Last Thursday, we officially unveiled our redesigned updated website. With all due respect to the talented Fathom developers and designers who had a hand in the project, the reason I’m avoiding redesign is because we launched not so much a full-scale redesign, but primarily a visual overhaul. OK, let’s call it a mini-redesign. Basically, the fundamental structure remains as it was, but things should be a little easier to explore and a lot easier on the eye.

Victoria karaoke

Best of all, I would argue, the current version more fully represents our people, who are an essential part of what makes Fathom unique. Other improvements include:

  • Responsive design, adapting to specific devices and window sizes (If you’re reading this on a desktop/notebook computer, fiddle with your browser window size and you’ll see for yourself)
  • Reinforced company identity and philosophy (what distinguishes us from other marketing/analytics agencies)
  • More intuitive navigation
  • Warmer tone, more colors
  • More prominent buttons/icons
  • Revised industry pages (articulating common goals of businesses just like yours)
  • Better-looking and easier-to-use forms
  • Other content updates (including new competitor comparison chart)

To our regular blog readers and site visitors, we hope you and all our new guests enjoy the new site experience and that you find it more usable. We also hope it communicates our passion for growing your business, along with more of our personality (and personalities).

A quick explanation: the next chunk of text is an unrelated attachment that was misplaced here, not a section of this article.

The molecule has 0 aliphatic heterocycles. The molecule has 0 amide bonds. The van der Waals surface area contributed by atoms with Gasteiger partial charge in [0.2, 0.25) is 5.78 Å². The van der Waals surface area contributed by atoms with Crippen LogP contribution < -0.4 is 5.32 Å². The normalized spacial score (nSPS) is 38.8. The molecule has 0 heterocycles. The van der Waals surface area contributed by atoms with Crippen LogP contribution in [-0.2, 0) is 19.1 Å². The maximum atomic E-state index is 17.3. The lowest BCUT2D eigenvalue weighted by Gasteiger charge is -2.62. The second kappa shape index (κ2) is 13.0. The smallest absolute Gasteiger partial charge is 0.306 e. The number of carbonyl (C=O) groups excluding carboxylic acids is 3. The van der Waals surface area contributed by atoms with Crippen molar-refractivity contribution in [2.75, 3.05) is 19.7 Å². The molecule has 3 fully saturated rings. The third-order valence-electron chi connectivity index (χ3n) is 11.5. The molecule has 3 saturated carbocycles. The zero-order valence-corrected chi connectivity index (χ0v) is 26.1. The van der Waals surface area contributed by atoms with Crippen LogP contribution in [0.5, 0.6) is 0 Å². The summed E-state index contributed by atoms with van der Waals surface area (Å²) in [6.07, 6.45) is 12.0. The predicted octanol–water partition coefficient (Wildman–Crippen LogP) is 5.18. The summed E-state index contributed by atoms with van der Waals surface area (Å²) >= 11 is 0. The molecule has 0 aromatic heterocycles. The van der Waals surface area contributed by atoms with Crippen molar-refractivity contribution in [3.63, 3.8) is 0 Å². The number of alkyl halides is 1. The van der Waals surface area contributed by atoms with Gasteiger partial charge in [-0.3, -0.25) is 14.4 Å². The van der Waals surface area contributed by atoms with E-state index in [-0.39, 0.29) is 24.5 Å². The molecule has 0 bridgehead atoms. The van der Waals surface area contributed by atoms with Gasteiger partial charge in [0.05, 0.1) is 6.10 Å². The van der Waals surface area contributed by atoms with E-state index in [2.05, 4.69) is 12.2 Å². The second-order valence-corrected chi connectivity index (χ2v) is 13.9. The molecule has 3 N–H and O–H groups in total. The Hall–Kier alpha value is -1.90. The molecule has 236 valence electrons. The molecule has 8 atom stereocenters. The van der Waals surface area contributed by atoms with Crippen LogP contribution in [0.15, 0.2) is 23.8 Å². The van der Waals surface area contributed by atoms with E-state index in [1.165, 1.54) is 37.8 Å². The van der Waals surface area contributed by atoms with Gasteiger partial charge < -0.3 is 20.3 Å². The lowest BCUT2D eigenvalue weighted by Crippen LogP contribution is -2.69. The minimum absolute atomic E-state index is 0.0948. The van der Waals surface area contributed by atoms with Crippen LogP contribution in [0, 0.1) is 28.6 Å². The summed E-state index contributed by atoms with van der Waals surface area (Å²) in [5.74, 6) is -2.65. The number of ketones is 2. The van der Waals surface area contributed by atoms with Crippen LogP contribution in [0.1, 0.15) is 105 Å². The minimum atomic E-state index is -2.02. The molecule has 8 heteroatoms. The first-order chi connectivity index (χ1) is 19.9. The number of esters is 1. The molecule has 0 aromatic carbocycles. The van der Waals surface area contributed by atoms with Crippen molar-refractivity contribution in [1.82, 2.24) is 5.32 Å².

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Simple Forms Result in Big Conversions

By | August 22, 2013

With just one form field change, Fathom’s talented conversion rate optimization (CRO) team was able to increase leads 70% for one of our clients. This simple A/B test case study was selected as a great example of conversion optimization by Which Test Won and featured on their homepage this week. WhichTestWon is a resource for those interested in CRO, in particular A/B and multivariate testing. They show weekly stats from various A/B tests, providing evidence of good design decisions.

In this test for Gemm Learning, there is only one form field change: the ‘Should We Call You’ option. Fathom had a run a series of tests for this page and in this particular test, the field was not required, however the phone number was required. Our CRO experts found that by adding the extra ‘Should We Call You’ form field allowed for unnecessary friction for the person filling it out.

Kyle Curley, who worked on the form, has this advice on how to increase conversions:

This is a super-simple test, but its simplicity speaks volumes!  Knowing is always better than hoping, and A/B tests are the best way to know what’s going on with your online forms.”

He also has some basic tips for conversion optimization: